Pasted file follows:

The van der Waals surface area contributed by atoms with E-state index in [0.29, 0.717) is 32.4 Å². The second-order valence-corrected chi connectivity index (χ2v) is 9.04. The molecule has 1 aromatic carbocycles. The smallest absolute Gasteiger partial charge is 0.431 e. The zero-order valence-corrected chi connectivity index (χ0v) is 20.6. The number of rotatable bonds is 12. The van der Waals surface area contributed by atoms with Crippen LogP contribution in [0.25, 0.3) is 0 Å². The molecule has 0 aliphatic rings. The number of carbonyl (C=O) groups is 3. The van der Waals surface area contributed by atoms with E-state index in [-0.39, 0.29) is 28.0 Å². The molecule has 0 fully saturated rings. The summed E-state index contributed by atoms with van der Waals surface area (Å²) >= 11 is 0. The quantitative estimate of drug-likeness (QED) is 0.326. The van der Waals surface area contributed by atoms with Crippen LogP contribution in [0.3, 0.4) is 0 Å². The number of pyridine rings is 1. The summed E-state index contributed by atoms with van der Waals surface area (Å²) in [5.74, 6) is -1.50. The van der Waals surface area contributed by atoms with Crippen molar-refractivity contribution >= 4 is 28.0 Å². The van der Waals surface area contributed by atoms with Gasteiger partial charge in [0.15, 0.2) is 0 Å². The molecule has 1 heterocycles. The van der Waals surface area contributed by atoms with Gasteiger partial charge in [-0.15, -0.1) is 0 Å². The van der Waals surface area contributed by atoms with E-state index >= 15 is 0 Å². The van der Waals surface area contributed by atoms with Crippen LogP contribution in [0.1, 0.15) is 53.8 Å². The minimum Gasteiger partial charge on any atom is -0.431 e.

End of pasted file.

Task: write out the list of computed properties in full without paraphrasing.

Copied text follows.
The van der Waals surface area contributed by atoms with E-state index in [0.29, 0.717) is 32.4 Å². The second-order valence-corrected chi connectivity index (χ2v) is 9.04. The molecule has 1 aromatic carbocycles. The smallest absolute Gasteiger partial charge is 0.431 e. The zero-order valence-corrected chi connectivity index (χ0v) is 20.6. The number of rotatable bonds is 12. The van der Waals surface area contributed by atoms with Crippen LogP contribution in [0.25, 0.3) is 0 Å². The molecule has 0 aliphatic rings. The number of carbonyl (C=O) groups is 3. The van der Waals surface area contributed by atoms with E-state index in [-0.39, 0.29) is 28.0 Å². The molecule has 0 fully saturated rings. The summed E-state index contributed by atoms with van der Waals surface area (Å²) >= 11 is 0. The quantitative estimate of drug-likeness (QED) is 0.326. The van der Waals surface area contributed by atoms with Crippen LogP contribution in [0.3, 0.4) is 0 Å². The number of pyridine rings is 1. The summed E-state index contributed by atoms with van der Waals surface area (Å²) in [5.74, 6) is -1.50. The van der Waals surface area contributed by atoms with Crippen molar-refractivity contribution >= 4 is 28.0 Å². The van der Waals surface area contributed by atoms with Gasteiger partial charge in [0.15, 0.2) is 0 Å². The molecule has 1 heterocycles. The van der Waals surface area contributed by atoms with Gasteiger partial charge in [-0.15, -0.1) is 0 Å². The van der Waals surface area contributed by atoms with E-state index >= 15 is 0 Å². The van der Waals surface area contributed by atoms with Crippen LogP contribution in [0.1, 0.15) is 53.8 Å². The minimum Gasteiger partial charge on any atom is -0.431 e.